Deb, please have a look at Wikipedia's conflict of interest guideline. I believe that webmasters should be able to do whatever they want with their own sites, but when they visit somebody else's Web 2.0 site, they need to follow house rules. Breaking the rules when you are a guest in somebody else's house is rude.
Link building is great, but you need to keep reputation management in mind. Wikipedia's rules strongly discourage self-serving edits. If you get caught, you and your client could suffer public embarrassment. We all know how well Wikipedia pages rank. Before taking this risk, I recommend reading this essay.
I also recommend you take the time to submit to the Open Directory Project, pay for a Yahoo! Directory listing (especially if the site is new) and look for submission opportunities at Wikipedia. Yes I know the Wikipedia uses nofollow on their links rendering them virtually useless from a link popularity standpoint, but—the traffic you'd get from those links is worth it. If you can find an opportunity to add your site where it will make a useful contribution, do it.
Which shouldn’t have been hard for me since I spent many years as a DMOZ editor. But the two entities are very different so I found that didn’t help much in the end.
To get started, I clicked the conflict of interest link the poster provided and read through the page, then subsequent pages and even more pages after that. After all the reading and link skipping I came away with two conclusions: There isn’t a page in the guidelines and the site itself that doesn’t warn (in some fashion) about spamming. Every page mentions it so unless you’re a total idiot, that should be clear .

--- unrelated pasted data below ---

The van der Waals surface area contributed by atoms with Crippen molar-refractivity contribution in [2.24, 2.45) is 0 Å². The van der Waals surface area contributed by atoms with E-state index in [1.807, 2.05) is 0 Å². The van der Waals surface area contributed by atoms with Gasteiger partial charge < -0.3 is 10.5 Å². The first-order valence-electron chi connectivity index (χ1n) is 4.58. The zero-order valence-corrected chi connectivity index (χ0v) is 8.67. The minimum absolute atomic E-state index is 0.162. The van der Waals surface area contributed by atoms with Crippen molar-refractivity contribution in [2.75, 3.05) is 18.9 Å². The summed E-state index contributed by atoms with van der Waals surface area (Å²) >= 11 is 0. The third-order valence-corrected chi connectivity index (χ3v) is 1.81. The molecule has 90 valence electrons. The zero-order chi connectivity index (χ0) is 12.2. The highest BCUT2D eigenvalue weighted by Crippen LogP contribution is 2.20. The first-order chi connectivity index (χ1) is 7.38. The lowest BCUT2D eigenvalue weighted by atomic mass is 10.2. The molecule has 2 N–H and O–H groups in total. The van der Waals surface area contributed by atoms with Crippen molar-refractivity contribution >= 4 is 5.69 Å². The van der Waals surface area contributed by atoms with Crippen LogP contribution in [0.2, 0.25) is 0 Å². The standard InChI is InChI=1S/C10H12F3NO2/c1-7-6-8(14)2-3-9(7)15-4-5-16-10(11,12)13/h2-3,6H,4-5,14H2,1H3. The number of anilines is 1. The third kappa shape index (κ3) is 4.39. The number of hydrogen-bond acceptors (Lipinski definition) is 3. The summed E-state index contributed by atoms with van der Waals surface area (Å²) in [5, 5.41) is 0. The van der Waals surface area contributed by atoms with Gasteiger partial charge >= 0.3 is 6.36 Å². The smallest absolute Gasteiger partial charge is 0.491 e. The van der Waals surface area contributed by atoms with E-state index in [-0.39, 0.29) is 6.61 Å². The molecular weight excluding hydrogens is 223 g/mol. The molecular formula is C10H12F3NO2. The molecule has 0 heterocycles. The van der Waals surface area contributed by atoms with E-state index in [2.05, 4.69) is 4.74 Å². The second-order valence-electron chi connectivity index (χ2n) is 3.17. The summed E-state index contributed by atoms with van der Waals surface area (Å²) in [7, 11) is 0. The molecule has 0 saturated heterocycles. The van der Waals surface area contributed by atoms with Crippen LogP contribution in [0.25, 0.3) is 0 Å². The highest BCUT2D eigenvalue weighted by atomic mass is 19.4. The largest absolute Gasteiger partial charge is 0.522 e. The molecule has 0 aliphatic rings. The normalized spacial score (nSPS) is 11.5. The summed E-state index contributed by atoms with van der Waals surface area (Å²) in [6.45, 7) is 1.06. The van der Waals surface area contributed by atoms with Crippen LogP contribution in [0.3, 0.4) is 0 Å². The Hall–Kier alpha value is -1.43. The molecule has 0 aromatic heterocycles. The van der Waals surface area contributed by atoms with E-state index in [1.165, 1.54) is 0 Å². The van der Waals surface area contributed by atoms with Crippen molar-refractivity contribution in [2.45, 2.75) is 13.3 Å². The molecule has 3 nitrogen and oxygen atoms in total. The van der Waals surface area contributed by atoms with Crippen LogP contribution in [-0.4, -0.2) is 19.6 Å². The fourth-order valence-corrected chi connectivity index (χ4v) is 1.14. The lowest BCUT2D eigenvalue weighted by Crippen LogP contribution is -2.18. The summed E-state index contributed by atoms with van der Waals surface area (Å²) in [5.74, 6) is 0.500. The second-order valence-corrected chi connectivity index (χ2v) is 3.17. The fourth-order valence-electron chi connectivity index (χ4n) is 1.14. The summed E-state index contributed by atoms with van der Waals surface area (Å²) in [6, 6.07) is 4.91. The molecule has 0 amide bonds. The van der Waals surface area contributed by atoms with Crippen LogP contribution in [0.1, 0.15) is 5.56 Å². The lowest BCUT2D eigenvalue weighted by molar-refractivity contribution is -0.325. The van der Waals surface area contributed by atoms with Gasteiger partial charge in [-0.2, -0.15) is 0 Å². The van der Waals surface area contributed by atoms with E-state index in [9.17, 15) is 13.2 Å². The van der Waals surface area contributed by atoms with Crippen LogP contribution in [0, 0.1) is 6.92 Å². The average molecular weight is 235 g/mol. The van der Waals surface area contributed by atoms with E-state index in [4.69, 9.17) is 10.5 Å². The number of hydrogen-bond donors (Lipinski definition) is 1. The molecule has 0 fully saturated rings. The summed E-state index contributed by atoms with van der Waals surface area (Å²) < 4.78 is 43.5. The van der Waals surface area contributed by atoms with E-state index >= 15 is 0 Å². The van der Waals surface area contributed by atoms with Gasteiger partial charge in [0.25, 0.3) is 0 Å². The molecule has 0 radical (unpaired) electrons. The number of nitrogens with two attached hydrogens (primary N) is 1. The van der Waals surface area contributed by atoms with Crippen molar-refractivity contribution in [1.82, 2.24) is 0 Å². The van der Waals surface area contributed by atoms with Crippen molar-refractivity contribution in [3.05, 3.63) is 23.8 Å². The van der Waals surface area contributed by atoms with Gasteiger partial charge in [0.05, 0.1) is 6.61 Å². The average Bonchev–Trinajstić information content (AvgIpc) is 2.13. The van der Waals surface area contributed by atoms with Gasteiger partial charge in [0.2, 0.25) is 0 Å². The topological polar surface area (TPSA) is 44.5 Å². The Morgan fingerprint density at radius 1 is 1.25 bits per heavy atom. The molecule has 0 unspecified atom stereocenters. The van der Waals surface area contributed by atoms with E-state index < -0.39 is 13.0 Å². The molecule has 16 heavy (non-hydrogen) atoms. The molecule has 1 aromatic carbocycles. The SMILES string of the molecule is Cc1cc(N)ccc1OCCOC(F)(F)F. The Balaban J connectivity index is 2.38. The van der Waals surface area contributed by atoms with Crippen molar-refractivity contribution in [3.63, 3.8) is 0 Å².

Second, after it was all read and done, I still don’t agree with the logic behind the posters comments -or- understand how my comments could be construed as a conflict of interest. Even the conflict of interest guidelinepage I was pointed to had an exception " Merely participating in or having professional expertise in a subject is not, by itself, a conflict of interest"
I say "sincerely" because based on what I read, the guidelines provide a lot of positive encouragement and suggest editors approach the submission process with an assumption of good faith. The idea of submitting with a neutral point of view comes up over and over as does the issue of respect and consensus. All positive and constructive guidelines, and all related to my suggestion of making a “useful contribution”.
So why is it not right to add a site you own/are passionate about or add to a discussion and cite a resource you are associated with? Not everyone is trying to game Wikipedia. I can’t speak for others or what’s happened in the past but I do feel suggesting that someone is being rude or could suffer public embarrassment by contributing usefully totally goes against what they talk about here in common sense: “Being too wrapped up in rules can cause you to lose perspective”.